has reported the world's first case of 2009 H1N1 flu jumping to pigs from
a human, and health officials there speculate that it may have been
caused by a farm worker in Alberta who became ill after a trip to
According to the Canadian Food Inspection Agency, about 10 percent of
the Alberta farm's 2,200 pigs showed symptoms of the same H1N1 strain.
The herd has been placed under quarantine, and there is no risk to the
food supply, CFIA said. CFIA also stressed that the chance that the
pigs could transfer the virus to a person is remote.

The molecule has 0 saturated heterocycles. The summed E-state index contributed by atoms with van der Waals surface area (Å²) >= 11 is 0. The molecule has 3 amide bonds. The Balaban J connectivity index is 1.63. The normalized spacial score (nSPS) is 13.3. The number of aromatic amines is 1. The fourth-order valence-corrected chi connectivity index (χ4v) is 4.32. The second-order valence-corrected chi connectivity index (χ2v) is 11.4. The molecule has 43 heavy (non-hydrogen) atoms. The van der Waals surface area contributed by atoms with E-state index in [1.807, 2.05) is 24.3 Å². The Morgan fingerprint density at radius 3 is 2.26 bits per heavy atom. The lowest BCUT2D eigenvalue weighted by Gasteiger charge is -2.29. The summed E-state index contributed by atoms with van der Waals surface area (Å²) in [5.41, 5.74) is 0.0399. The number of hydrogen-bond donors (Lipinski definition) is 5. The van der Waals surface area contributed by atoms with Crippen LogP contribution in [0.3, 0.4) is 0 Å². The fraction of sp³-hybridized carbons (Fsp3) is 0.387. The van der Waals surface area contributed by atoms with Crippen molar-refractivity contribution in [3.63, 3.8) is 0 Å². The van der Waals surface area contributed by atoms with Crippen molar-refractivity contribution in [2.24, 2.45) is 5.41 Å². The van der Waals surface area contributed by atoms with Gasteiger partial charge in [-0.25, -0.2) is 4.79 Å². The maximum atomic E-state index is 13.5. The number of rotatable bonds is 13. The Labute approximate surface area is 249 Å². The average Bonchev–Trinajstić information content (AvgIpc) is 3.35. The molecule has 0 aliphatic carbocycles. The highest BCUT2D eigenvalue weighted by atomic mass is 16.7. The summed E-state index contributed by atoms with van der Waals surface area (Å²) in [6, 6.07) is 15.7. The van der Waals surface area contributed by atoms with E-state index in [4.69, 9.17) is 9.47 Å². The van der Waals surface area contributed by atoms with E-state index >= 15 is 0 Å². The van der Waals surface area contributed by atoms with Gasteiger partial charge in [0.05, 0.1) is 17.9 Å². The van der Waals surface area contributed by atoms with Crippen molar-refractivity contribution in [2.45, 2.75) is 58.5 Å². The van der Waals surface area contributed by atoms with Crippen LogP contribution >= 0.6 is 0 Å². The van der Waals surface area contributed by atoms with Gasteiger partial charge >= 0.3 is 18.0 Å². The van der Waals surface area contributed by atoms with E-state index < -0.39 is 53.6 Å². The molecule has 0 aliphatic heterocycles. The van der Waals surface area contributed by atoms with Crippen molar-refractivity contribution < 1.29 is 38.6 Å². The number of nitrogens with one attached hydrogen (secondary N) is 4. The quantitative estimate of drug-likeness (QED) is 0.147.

"Canada has handled this situation appropriately and taken the
necessary steps and precautions," U.S. Secretary of Agriculture
Tom Vilsack said in a statement. "Here in the United States, USDA
is actively working to develop an H1N1 vaccine for swine. Today's
discovery will not impact our borders or trading with Canada."
CFIA is still waiting for final confirmatory test results on the swine,
which could take up to two weeks.